All visa processing times are dependent upon the spread of COVID-19. If USCIS has informed you about rescheduling your biometrics or interview appointment, please follow the instructions in the sent document. All USCIS-related domestic delays can be kept track of here.
Note that all applications turned into USCIS are still being processed at their respective lockbox, but this process is taking longer than usual given the circumstances. Work and travel permits cannot be processed without a biometrics notice. Depending on how long the closures remain, this will add to the 5-8 months processing times for a work and travel permit, and to the 11- to 14-month processing time for a green card.
Q: If I am overstaying my visa due to travel restrictions or limited flights, how will this impact my application?
Under usual circumstances, nonimmigrants must depart the United States before their authorized period of admission expires. However, USCIS recognizes that nonimmigrants may unexpectedly remain in the U.S. beyond their authorized period of stay. USCIS notes the following:
- Apply for an Extension: Most nonimmigrants can file an application for extension of stay (EOS) or change in status (COS) to avoid the immigration consequences of COVID-19.
- File in a Timely Manner: if a nonimmigrant’s timely-filed EOS or COS application is pending, he or she will generally not accrue an unlawful presence.
- New Flexibility for Late Applications: USCIS may excuse a nonimmigrant’s failure to timely file an extension/change of status request if the delay was due to extraordinary circumstances. Under current regulations and as noted on our Special Situations page, if a petitioner or applicant files an extension of stay or change of status request (on Forms I-129 or I-539) after the authorized period of admission expires, USCIS may excuse the failure to timely file if it was due to extraordinary circumstances beyond their control, such as those that may be caused by COVID-19. The length of delay must be commensurate with the circumstances. The petitioner or applicant must submit credible evidence to support their request, which USCIS will evaluate in its discretion on a case-by-case basis. These special situations have been used at various times in the past, including for natural disasters and similar crises.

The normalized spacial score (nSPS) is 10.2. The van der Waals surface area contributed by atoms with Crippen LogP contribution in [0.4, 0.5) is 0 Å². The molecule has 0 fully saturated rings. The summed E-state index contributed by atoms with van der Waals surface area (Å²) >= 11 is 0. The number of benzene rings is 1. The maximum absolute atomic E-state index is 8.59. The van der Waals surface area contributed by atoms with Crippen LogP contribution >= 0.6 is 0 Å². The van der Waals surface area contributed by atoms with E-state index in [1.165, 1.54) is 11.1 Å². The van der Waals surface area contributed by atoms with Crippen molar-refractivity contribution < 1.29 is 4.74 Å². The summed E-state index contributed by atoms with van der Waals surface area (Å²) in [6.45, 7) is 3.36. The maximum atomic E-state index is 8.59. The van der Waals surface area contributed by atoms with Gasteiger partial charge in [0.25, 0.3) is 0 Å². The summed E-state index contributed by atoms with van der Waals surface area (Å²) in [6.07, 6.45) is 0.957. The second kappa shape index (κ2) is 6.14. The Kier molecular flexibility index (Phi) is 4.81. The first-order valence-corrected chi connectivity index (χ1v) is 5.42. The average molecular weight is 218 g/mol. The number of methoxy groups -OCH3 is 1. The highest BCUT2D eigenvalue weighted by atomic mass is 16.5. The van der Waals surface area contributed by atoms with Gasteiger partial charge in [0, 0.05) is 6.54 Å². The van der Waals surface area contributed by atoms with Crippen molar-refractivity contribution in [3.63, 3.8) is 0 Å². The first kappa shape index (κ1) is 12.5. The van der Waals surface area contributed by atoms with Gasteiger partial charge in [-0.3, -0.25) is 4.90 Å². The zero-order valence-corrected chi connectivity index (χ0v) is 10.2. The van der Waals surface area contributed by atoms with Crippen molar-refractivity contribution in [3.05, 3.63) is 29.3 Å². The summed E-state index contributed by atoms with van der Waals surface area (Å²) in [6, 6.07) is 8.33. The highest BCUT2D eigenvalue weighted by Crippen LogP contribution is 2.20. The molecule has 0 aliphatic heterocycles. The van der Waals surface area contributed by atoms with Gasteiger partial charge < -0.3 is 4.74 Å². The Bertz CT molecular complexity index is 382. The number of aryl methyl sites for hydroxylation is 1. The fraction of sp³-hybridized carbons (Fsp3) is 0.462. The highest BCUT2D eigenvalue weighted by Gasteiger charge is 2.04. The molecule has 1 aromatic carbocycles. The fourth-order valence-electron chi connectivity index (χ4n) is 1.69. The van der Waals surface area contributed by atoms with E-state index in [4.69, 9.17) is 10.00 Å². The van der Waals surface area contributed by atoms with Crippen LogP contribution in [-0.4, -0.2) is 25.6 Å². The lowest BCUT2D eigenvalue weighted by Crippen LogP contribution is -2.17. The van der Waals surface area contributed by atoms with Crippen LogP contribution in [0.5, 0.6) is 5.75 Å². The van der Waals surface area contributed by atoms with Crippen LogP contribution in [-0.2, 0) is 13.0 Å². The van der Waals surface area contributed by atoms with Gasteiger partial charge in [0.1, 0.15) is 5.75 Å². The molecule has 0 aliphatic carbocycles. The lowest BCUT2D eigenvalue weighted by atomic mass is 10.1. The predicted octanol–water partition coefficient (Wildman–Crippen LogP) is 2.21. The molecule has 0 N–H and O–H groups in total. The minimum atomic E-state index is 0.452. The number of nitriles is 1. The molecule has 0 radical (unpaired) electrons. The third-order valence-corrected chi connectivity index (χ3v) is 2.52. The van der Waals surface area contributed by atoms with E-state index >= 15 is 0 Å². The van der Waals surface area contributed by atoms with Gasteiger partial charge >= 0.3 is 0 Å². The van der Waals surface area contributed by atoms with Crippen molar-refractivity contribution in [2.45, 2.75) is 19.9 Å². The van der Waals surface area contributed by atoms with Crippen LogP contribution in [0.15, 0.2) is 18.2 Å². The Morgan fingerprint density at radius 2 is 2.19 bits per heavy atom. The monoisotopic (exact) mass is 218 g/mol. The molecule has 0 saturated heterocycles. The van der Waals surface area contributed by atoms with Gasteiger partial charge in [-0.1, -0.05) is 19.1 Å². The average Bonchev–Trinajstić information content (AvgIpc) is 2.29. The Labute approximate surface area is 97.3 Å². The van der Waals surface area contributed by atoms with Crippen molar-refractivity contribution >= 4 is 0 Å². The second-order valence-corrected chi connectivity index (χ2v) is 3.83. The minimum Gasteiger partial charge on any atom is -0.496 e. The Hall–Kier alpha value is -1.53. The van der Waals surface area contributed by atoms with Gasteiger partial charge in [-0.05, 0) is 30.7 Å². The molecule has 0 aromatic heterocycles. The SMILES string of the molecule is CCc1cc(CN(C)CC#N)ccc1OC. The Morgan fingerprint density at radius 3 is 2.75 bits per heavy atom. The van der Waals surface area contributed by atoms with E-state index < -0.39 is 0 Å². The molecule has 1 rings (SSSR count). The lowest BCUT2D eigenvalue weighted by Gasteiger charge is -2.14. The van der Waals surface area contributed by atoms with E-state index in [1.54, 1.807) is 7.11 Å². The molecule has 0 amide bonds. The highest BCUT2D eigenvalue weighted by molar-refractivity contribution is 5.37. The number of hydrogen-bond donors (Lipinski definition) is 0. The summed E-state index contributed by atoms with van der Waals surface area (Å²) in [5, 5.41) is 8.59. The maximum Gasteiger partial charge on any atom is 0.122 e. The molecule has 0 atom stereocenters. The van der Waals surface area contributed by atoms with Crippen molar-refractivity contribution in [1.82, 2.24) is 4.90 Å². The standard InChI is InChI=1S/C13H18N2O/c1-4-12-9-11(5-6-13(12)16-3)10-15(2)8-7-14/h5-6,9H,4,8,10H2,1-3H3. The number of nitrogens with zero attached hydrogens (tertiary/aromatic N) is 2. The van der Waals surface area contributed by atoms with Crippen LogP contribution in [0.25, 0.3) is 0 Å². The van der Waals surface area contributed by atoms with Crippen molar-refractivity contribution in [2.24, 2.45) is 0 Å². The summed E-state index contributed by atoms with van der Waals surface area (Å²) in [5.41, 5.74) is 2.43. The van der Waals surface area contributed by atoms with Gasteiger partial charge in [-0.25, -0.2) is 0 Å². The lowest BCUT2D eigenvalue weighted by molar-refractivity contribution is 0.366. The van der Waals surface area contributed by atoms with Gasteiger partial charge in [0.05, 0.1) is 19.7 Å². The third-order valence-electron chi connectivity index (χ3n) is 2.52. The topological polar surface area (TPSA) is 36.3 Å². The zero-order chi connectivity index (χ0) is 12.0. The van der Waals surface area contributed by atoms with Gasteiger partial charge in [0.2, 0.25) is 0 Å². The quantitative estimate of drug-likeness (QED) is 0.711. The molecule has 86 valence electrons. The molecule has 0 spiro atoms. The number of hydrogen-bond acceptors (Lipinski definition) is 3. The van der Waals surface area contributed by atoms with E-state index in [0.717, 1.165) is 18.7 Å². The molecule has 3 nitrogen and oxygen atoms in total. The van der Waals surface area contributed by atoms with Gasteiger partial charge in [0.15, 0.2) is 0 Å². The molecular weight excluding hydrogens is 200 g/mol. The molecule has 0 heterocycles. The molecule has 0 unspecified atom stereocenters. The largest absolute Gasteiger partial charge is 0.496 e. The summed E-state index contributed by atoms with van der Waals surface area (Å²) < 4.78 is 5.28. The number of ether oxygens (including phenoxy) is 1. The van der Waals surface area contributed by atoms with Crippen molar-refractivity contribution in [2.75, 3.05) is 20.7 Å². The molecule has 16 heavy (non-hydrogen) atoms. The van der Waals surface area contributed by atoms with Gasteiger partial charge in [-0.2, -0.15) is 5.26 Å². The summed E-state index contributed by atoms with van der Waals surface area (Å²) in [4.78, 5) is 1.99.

- New Flexibility for Visa Waiver Entrants: Visa Waiver Program (VWP) entrants are not eligible to extend their stay or change status. However, under current regulations, if an emergency (such as COVID-19) prevents the departure of a VWP entrant, USCIS in its discretion may grant up to 30 days to allow for satisfactory departure. Please see 8 CFR 217.3(a). For those VWP entrants already granted satisfactory departure and unable to depart within this 30-day period because of COVID-19 related issues, USCIS has the authority to temporarily provide an additional 30-day period of satisfactory departure. To request satisfactory departure from USCIS, a VWP entrant should call the USCIS Contact Center.
- If you would like additional information on late requests to extend or change status, you can look over 8 CFR 214.1(c)(4) and 8 CFR 248.1(c). In addition, please see Form I-129 and Form I-539 pages for specific filing and eligibility requirements for extensions and changes of status.
Q: How can I get passport photographs if there is a stay-at-home order?